How I do that normally is to ask a question. I find this method quite powerful because the human brain would naturally want to solve a problem and would answer a question.

Opening with a question, or an anecdote or even a controversial statement is going to grab that attention. But be careful because what we’re asking must have must be in the same context of what we’re trying to show.

Once the problem or the question has been posed I then frame my product or my service as a solution to that particular problem. This is the answer that people are looking for, obviously. I then provide 3 to 5 key points to convince them that this is the actual answer. This is the bulk of the film. So you’re going to spend quite some time in order to actually make it interesting and convincing as well.

One thing that I also do in this particular segment is offer social proof. This is a very powerful method in order for people to believe you – and authenticity is everything in this section. Obviously.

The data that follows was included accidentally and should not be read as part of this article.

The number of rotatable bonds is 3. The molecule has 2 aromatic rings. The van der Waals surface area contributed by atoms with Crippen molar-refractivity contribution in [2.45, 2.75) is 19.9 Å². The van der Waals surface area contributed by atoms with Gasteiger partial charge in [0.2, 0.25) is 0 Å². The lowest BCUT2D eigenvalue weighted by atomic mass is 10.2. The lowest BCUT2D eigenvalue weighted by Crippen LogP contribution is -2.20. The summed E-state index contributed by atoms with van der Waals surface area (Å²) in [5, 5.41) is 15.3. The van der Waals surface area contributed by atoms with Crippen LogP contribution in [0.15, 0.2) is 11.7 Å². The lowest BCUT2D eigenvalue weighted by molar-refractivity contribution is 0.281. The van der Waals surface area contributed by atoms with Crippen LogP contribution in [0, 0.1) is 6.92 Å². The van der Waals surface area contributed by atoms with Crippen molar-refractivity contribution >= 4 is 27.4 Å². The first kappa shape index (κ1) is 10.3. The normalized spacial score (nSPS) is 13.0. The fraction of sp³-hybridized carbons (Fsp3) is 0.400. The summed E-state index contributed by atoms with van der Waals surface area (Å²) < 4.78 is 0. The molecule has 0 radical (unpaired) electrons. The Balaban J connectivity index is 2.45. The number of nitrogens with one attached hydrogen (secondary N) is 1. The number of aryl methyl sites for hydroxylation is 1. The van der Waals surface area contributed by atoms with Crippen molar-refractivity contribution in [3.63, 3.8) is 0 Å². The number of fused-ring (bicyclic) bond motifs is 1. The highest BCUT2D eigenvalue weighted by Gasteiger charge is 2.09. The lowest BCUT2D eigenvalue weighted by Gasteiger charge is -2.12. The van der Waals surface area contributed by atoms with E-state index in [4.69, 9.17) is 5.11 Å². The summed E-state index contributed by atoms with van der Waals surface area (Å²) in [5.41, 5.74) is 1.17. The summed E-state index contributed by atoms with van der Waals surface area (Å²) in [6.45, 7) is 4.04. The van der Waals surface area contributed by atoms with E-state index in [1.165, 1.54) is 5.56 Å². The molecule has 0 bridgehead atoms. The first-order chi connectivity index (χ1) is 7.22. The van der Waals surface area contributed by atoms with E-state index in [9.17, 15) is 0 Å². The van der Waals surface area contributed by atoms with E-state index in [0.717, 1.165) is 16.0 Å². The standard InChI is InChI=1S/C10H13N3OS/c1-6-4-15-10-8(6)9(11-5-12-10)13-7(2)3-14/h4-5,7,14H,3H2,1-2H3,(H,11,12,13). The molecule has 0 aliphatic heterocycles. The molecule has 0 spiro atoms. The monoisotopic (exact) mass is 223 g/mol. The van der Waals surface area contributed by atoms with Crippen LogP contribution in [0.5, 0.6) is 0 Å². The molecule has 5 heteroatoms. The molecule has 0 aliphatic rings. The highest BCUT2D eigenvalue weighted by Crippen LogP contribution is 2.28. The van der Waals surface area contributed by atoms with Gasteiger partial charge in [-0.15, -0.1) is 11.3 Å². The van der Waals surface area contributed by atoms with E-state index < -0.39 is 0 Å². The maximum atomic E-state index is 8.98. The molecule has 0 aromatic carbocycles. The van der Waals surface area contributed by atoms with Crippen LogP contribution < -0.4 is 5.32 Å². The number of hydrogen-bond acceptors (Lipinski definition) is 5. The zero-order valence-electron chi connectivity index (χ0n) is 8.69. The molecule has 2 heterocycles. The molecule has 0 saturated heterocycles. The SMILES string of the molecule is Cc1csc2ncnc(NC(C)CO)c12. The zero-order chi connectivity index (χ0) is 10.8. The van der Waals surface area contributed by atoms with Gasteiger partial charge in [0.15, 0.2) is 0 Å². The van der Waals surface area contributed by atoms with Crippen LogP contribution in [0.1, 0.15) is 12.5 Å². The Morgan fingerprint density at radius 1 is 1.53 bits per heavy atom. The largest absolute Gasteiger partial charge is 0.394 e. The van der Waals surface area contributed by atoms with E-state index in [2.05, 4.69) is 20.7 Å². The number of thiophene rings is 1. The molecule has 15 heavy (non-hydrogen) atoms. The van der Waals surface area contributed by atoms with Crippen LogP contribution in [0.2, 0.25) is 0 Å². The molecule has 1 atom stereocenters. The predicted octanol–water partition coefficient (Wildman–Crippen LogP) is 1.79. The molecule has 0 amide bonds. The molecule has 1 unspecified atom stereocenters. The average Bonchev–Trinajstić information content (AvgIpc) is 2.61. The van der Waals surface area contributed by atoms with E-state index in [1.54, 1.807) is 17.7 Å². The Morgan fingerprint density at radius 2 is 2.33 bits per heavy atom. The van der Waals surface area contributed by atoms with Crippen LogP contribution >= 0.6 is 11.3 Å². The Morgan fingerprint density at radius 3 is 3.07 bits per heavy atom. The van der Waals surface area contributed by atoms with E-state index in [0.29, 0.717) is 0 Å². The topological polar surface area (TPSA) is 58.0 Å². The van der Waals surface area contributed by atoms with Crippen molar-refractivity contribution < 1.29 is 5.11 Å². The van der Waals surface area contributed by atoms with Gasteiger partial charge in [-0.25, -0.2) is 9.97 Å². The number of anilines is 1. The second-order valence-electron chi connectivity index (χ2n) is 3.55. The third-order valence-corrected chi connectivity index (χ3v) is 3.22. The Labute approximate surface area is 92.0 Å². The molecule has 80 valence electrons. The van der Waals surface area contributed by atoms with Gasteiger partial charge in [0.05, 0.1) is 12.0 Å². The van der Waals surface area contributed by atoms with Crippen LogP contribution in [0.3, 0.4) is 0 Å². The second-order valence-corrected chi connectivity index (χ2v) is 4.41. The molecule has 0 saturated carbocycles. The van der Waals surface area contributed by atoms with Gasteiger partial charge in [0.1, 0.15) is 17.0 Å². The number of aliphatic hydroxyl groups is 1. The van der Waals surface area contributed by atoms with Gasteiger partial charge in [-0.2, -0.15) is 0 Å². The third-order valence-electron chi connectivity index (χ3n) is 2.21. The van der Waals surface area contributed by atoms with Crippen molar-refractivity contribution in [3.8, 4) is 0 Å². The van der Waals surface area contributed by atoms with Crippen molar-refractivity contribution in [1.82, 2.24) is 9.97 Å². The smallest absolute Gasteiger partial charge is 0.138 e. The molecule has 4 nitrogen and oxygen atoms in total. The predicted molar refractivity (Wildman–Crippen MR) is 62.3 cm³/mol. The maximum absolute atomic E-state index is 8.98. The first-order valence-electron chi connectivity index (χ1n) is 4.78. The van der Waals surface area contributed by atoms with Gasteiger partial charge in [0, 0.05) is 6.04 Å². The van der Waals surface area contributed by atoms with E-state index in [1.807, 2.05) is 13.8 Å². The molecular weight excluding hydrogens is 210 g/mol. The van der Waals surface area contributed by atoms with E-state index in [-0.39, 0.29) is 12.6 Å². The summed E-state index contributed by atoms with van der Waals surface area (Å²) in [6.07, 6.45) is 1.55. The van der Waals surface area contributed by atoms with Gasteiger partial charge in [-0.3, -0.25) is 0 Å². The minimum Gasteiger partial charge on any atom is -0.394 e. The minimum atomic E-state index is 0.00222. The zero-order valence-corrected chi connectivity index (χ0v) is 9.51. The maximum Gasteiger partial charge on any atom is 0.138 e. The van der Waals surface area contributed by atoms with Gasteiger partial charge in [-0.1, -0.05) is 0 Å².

Here you would bring in your customers who are using your product or service and allow them to provide you with a testimonial on screen on how that has changed their life? How has that improved their life? How they have used it in their daily life.

After the social proof I normally would provide a Call to Action asking the viewer to do something.

This is the process that I adopt for writing quick promotional videos. These are the five points that I consider when writing a quick promotional or business or marketing video.

To recap, the 5 steps are:

  1. Open with the problem
  2. Frame your product or service as the solution
  3. Outline benefits of your product or service – 3 to 5 key points
  4. Offer social proof, provide testimonials
  5. Call to Action, get the viewers to do something

If you found this course useful, please consider sharing it with your colleagues and make sure that you return here once in a while for more courses in video communications that might help you along your video communications journey. 

Make it a great day!

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The 5 Steps to Write a Great Business Video Script